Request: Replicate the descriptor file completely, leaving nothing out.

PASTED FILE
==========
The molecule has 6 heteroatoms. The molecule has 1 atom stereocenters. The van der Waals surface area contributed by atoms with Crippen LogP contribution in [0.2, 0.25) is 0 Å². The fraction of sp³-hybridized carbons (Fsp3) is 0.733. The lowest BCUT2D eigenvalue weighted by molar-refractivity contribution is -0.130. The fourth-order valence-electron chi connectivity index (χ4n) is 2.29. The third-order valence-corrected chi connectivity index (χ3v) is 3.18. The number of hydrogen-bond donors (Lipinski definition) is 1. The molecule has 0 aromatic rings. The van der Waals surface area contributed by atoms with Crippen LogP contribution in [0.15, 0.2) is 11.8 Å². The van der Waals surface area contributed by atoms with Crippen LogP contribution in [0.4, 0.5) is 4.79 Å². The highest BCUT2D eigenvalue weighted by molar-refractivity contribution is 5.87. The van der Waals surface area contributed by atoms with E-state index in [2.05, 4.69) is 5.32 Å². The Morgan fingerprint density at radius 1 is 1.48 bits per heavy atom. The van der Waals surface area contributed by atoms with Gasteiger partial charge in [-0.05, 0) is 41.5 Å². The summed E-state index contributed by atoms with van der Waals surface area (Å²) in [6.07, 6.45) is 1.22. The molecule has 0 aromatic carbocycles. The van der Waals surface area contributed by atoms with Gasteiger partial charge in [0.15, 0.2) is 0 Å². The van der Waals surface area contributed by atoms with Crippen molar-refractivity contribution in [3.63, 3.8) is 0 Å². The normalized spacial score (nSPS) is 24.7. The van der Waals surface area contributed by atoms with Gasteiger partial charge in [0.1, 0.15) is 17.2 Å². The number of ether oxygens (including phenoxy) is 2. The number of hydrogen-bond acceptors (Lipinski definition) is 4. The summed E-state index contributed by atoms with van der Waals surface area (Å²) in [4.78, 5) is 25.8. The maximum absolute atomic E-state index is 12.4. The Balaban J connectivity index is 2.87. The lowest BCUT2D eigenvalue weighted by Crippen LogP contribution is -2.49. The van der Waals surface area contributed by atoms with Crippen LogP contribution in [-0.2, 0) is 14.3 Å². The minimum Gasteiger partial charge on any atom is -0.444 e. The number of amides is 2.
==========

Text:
The molecule has 6 heteroatoms. The molecule has 1 atom stereocenters. The van der Waals surface area contributed by atoms with Crippen LogP contribution in [0.2, 0.25) is 0 Å². The fraction of sp³-hybridized carbons (Fsp3) is 0.733. The lowest BCUT2D eigenvalue weighted by molar-refractivity contribution is -0.130. The fourth-order valence-electron chi connectivity index (χ4n) is 2.29. The third-order valence-corrected chi connectivity index (χ3v) is 3.18. The number of hydrogen-bond donors (Lipinski definition) is 1. The molecule has 0 aromatic rings. The van der Waals surface area contributed by atoms with Crippen LogP contribution in [0.15, 0.2) is 11.8 Å². The van der Waals surface area contributed by atoms with Crippen LogP contribution in [0.4, 0.5) is 4.79 Å². The highest BCUT2D eigenvalue weighted by molar-refractivity contribution is 5.87. The van der Waals surface area contributed by atoms with E-state index in [2.05, 4.69) is 5.32 Å². The Morgan fingerprint density at radius 1 is 1.48 bits per heavy atom. The van der Waals surface area contributed by atoms with Gasteiger partial charge in [-0.05, 0) is 41.5 Å². The summed E-state index contributed by atoms with van der Waals surface area (Å²) in [6.07, 6.45) is 1.22. The molecule has 0 aromatic carbocycles. The van der Waals surface area contributed by atoms with Gasteiger partial charge in [0.15, 0.2) is 0 Å². The van der Waals surface area contributed by atoms with Crippen molar-refractivity contribution in [3.63, 3.8) is 0 Å². The normalized spacial score (nSPS) is 24.7. The van der Waals surface area contributed by atoms with Gasteiger partial charge in [0.1, 0.15) is 17.2 Å². The number of ether oxygens (including phenoxy) is 2. The number of hydrogen-bond acceptors (Lipinski definition) is 4. The summed E-state index contributed by atoms with van der Waals surface area (Å²) in [4.78, 5) is 25.8. The maximum absolute atomic E-state index is 12.4. The Balaban J connectivity index is 2.87. The lowest BCUT2D eigenvalue weighted by Crippen LogP contribution is -2.49. The van der Waals surface area contributed by atoms with Crippen LogP contribution in [-0.2, 0) is 14.3 Å². The minimum Gasteiger partial charge on any atom is -0.444 e. The number of amides is 2.